Perhaps I was being a little too hard on Iron Man. Certainly lack of personality except in the form of a fantastically charismatic leading performance is not exactly the sort of thing that gets people leaving away from the cinemas in a grumbling hurry and, after all, we can still call Iron Man a good movie and look forward to watching it again and again as I have.
We cannot say the same thing about The Incredible Hulk, one of the first properties Marvel Studios regained control over and greenlit to off-shoot the apparent damage that Ang Lee’s 2003 picture Hulk had made on the potentials of the hero/property as a franchise. Well, Lee may not have made a great picture himself at all but it was clear that he truly wanted to make something.
The Incredible Hulk has the problem of not really wanting to do anything itself except run through the narrative numbers again very quickly like Iron Man did, to end itself with another nudge and wink towards an Avengers film. I mean it’s not like the movie itself is defectively constructed, like say Catwoman or Batman & Robin, but is there is a thorough lack of energy in any moment of the film, everything is just so shut down. I don’t know if we can blame it on the fact that lead actor Edward Norton, like he famously did on-set of American History X, attempted to have more creative control over director Louis Letterier than an actor is usually afforded, but while that clearly damages American History X severely, there is nothing within The Incredible Hulk to suggest it could have possibly been a good movie.
Anyway, one of the first better marks we can hand to The Incredible Hulk is having the deftness to avoid outright being an origin story by summing up the ordeal of Bruce Banner (Norton) as he finds himself exposed to gamma radiation that causes him to turn into a green behemoth every time he stresses himself to anger. This poses him as a danger to society and so he leaves behind his girlfriend Betty Ross (Liv Tyler) and runs across the continent to avoid capture from Gen. Thunderbolt Ross (William Hurt), who also happens to be Betty’s father. And so after a disastrously failed suicide attempt (a deleted scene from the film, but later talked about in The Avengers so I think it’s safe to assume it canon), we see Banner hiding in South America attempting to channel his anger into something more not big and green.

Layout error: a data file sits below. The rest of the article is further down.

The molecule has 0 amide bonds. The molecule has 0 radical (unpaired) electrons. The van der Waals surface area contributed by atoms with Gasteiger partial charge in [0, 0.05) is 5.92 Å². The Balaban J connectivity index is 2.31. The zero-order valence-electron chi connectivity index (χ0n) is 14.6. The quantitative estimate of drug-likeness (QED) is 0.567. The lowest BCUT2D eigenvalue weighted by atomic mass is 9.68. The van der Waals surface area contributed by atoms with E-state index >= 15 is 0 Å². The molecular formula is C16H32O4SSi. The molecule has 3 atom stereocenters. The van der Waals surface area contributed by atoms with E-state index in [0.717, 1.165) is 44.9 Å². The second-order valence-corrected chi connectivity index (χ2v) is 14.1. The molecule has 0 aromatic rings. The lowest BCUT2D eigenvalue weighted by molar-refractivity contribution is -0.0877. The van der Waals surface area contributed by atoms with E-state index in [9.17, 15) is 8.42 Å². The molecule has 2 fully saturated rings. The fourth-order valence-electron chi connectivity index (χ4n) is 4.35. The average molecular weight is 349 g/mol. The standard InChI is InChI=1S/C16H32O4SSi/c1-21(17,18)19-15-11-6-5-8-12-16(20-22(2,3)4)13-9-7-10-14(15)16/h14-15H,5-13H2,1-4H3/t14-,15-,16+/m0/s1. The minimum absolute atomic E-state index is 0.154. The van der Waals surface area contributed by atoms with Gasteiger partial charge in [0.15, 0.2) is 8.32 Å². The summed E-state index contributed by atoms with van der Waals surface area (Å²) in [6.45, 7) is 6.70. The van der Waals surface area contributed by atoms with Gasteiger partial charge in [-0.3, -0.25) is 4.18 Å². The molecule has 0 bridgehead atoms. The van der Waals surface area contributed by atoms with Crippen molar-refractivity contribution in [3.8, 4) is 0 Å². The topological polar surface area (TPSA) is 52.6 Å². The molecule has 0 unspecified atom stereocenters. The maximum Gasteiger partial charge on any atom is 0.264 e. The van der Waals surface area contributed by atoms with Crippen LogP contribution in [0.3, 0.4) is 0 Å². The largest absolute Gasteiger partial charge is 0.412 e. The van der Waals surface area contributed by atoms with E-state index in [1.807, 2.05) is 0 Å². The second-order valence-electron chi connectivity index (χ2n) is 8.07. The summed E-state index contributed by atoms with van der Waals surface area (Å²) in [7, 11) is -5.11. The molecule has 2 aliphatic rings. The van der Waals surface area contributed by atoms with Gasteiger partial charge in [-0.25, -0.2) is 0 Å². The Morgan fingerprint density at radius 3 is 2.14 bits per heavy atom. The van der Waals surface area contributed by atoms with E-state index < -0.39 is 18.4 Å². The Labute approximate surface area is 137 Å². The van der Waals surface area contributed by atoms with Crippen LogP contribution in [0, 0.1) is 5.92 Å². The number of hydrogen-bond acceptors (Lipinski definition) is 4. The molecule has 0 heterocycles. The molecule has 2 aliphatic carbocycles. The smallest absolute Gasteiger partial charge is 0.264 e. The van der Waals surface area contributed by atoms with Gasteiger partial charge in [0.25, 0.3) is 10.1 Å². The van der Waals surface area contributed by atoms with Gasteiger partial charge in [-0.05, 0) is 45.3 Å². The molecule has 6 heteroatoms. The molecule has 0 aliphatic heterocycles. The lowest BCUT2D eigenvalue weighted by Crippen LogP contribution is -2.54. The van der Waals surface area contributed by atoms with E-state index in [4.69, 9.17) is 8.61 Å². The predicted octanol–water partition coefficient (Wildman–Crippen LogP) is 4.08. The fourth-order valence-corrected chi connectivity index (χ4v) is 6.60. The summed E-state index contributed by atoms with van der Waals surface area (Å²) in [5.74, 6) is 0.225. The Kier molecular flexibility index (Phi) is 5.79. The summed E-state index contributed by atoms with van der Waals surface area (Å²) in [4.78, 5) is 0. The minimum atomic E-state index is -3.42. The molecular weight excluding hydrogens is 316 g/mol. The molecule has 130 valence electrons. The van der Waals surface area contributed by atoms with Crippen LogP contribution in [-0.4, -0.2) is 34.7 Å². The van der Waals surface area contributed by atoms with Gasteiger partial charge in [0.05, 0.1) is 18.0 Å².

And from there on, nothing much really happens in the way of plot so much as incidents. Banner runs, turns, attacks, then runs some more, and the closest we get to a plot point is how Emil Blonsky (a horribly underused Tim Roth) enters the situation, and how he exits with a big ass CGI setpiece that wasn’t impressive back in 2008 and certainly isn’t impressive today when we have movies upon movies upon movies devoting their action setpieces to CGI. I mean, it’s even disappointing by Letterier standards – this time around, the action isn’t what matters clearly to these scenes, so much as it is that things get broken down and tossed around.
What room the film finds to develop itself, it simply jams in with more in-jokes for the Marvel Cinematic Universe, essentially making this movie just a Trojan meat puppet for hype about a world that – while we now have seen enough of – was right now frustratingly absent from the final product.
One of my friends once tried to address this matter to me when I was ranting about the film… the matter that the Hulk is not a very compelling character himself. When in the form of Banner, he’s supposed to be that emotional and narrative anchor we all root for but the character just is too boring for us and we want to see more of the Hulk in action, in which case the character would be a one-note rock ’em sock ’em machine.
For a time I did believe that about the Hulk. For like about a day after hearing that observation. Then I recalled that Iron Man itself had the opposite of that effect – Stark was the man we wanted to see more of, not the action, not the in-jokes, Stark his own damn self (who does make a last-minute cameo at the end of the film to tie that “HEY WE’RE MAKING A MARVEL CINEMATIC UNIVERSE” noose). Entirely because Robert Downey Jr. works enough with the script to make a compelling performance and explore the psychology of Stark himself.
I know a lot of people are fans enough of Edward Norton to not want to hear this, but… Norton is not charismatic enough as Bruce Banner’s neurotic wreck and the script is not willing enough to dig into that neurosis to make me care about Banner in THIS film. What Norton does is put himself in a cold sweat occasionally and otherwise delivers his line in a pseudo-zen monotone that really just doesn’t catch the lack of stability Banner carries in himself as a person (Mark Ruffalo when we get to the Avengers is the only actor to date to have communicated this about Banner loud and clear without calling attention to himself). He bores me as Banner.
At least Ang Lee’s Hulk in its boldness was willing to give that aspect of Banner a shot and while Eric Bana is not a great performance himself, he’s better than Norton in that regard. In fact, Hulk, despite not being a good movie in my opinion, is one I find infinitely more rewatchable than The Incredible Hulk where if you’ve seen it once, you’ve seen it all.
And The Incredible Hulk does not have itself a plethora of flaws like Hulk did. It just doesn’t have any strengths at all.
Luckily, not having any strengths is enough to keep it from being the worst movie in the MCU franchise so far…